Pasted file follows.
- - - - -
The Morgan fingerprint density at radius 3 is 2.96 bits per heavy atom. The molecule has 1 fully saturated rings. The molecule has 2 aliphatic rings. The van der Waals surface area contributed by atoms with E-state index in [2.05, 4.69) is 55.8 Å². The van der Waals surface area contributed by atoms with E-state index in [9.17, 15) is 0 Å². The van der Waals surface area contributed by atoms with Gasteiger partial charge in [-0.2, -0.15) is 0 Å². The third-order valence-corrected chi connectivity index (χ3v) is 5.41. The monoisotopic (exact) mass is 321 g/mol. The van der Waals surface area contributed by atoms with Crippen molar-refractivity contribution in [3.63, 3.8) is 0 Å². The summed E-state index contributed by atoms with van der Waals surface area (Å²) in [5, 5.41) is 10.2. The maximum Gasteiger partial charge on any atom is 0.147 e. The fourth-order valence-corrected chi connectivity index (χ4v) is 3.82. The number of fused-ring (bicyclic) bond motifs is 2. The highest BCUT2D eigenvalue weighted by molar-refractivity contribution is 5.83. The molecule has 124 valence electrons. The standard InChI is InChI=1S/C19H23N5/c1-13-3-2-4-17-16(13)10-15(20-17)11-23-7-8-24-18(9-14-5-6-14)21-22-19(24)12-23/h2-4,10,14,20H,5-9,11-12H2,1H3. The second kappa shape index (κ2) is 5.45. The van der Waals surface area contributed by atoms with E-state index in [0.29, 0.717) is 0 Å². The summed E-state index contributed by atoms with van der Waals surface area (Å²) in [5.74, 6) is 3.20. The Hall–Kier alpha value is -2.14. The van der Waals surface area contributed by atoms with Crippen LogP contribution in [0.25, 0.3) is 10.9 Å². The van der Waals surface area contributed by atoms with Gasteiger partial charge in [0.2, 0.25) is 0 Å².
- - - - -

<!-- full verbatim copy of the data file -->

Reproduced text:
The Morgan fingerprint density at radius 3 is 2.96 bits per heavy atom. The molecule has 1 fully saturated rings. The molecule has 2 aliphatic rings. The van der Waals surface area contributed by atoms with E-state index in [2.05, 4.69) is 55.8 Å². The van der Waals surface area contributed by atoms with E-state index in [9.17, 15) is 0 Å². The van der Waals surface area contributed by atoms with Gasteiger partial charge in [-0.2, -0.15) is 0 Å². The third-order valence-corrected chi connectivity index (χ3v) is 5.41. The monoisotopic (exact) mass is 321 g/mol. The van der Waals surface area contributed by atoms with Crippen molar-refractivity contribution in [3.63, 3.8) is 0 Å². The summed E-state index contributed by atoms with van der Waals surface area (Å²) in [5, 5.41) is 10.2. The maximum Gasteiger partial charge on any atom is 0.147 e. The fourth-order valence-corrected chi connectivity index (χ4v) is 3.82. The number of fused-ring (bicyclic) bond motifs is 2. The highest BCUT2D eigenvalue weighted by molar-refractivity contribution is 5.83. The molecule has 124 valence electrons. The standard InChI is InChI=1S/C19H23N5/c1-13-3-2-4-17-16(13)10-15(20-17)11-23-7-8-24-18(9-14-5-6-14)21-22-19(24)12-23/h2-4,10,14,20H,5-9,11-12H2,1H3. The second kappa shape index (κ2) is 5.45. The van der Waals surface area contributed by atoms with E-state index in [0.29, 0.717) is 0 Å². The summed E-state index contributed by atoms with van der Waals surface area (Å²) in [5.74, 6) is 3.20. The Hall–Kier alpha value is -2.14. The van der Waals surface area contributed by atoms with Crippen LogP contribution in [0.25, 0.3) is 10.9 Å². The van der Waals surface area contributed by atoms with Gasteiger partial charge in [0.2, 0.25) is 0 Å².